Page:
Animal Production Systems And Environmental Quality

To fully understand environmental issues, the animal production system has be to dissected into phases, e.g., housing, manure storage, and manure application, and environmental endpoints, e.g., water, soil, or air quality. We can consider the flow of manure through a swine operation as typical animal production and then the linkage to environmental quality can be seen as a series of environmental consequences (Fig. 1). These effects can be altered by the diet of the animal, changing nitrogen excretion, and carbohydrate composition of the manure. The linkages that exist between diet and environmental quality have been demonstrated and remain a viable part of the management options for improving environmental quality.

Environmental quality endpoints occur within the soil, water, or air surrounding animal production facilities (Table 1). These are potential impacts from all phases of animal production; however, air quality emanates from all phases, whereas soil and water quality spring from the manure storage and application phases. These impacts vary with production systems. For example, broiler production in houses does not impact water or soil quality until manure and bedding are moved onto the land for application. In contrast, a beef or dairy feedlot could create a water quality problem from the housing phase, because these animals are in an open feedlot subject to surface runoff during large rainfall events.

Environmental impacts of confined animal feeding operations (CAFOs) in Hamilton County, Iowa, evaluated by Jackson et al. revealed the potential to create nutrient loading too high for the ecosystem to assimilate.[2] Potential outcomes of large nutrient loadings are increased rates of ammonia volatilization, suppression of biological nitrogen fixation, and increased rates of nitrate leaching and runoff from manured soils. Current regulations require individual CAFOs to account for N utilization on cropland, but there is no assessment of these impacts at the regional, local, or watershed scale. Upon completing their analysis, they suggested five policy recommendations: 1) increase research and outreach on alternative production systems to those using liquid-based manure systems; 2) increase regulatory scrutiny of current system and require a public comment period on manure management plans; 3) increase research on nutrient management methods; 4) establish statewide zoning regulations for the density of animal units regardless of size; and 5) increase the diversity of crops on the landscape in order to utilize manure nutrients more effectively.[2] Environmental concerns are becoming a dominant force in shaping management practices for animal production, and manure storage and application. These forces will create changes in how we blend production systems and environmental quality.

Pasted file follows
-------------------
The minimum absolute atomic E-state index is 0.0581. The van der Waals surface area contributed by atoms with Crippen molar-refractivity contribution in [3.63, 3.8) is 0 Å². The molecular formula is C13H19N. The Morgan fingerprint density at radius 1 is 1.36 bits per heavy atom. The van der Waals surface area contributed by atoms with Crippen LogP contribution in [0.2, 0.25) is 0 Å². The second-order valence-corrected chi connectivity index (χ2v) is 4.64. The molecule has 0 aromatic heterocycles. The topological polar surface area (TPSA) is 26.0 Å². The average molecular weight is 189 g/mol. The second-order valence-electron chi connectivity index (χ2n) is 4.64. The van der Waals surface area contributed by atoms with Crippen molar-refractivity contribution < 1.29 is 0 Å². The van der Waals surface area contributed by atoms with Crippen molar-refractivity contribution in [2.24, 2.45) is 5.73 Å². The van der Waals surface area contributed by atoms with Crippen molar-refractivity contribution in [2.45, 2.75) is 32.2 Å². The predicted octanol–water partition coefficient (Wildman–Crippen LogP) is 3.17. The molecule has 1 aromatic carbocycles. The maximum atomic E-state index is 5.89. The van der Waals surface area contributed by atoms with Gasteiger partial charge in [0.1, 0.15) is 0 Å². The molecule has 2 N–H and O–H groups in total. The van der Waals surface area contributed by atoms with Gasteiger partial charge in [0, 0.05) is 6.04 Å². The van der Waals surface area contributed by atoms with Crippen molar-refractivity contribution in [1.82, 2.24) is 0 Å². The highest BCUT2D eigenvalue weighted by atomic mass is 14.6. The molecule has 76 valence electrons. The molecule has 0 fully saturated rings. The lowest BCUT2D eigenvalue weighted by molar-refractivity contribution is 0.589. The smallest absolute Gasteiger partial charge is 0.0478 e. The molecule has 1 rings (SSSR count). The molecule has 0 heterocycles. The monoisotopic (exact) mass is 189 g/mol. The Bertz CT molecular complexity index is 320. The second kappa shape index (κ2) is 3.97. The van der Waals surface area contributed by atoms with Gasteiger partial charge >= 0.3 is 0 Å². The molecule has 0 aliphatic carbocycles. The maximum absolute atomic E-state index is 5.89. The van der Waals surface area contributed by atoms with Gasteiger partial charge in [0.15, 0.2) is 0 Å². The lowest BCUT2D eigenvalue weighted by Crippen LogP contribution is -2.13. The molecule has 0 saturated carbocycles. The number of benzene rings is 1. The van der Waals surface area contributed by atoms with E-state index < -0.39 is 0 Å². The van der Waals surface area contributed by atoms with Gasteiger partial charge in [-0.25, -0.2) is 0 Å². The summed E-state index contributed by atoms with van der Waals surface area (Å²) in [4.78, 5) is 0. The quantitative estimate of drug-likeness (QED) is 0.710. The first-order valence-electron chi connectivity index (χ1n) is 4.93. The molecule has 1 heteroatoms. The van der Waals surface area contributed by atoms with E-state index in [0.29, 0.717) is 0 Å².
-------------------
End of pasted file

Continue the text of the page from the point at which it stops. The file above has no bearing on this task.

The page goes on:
Evidence that animal operations create an environmental problem has become a concern among producers and the rural and urban community. Recordings of fish kills in streams where excess manure has created high ammonia levels cause a public concern about the environmental consequences of animal operations. Application of manure onto the soil surface or smells from animal operations create a perception that animal production systems are an environmental problem. These issues define the role of various environmental pollutants from animal agriculture.

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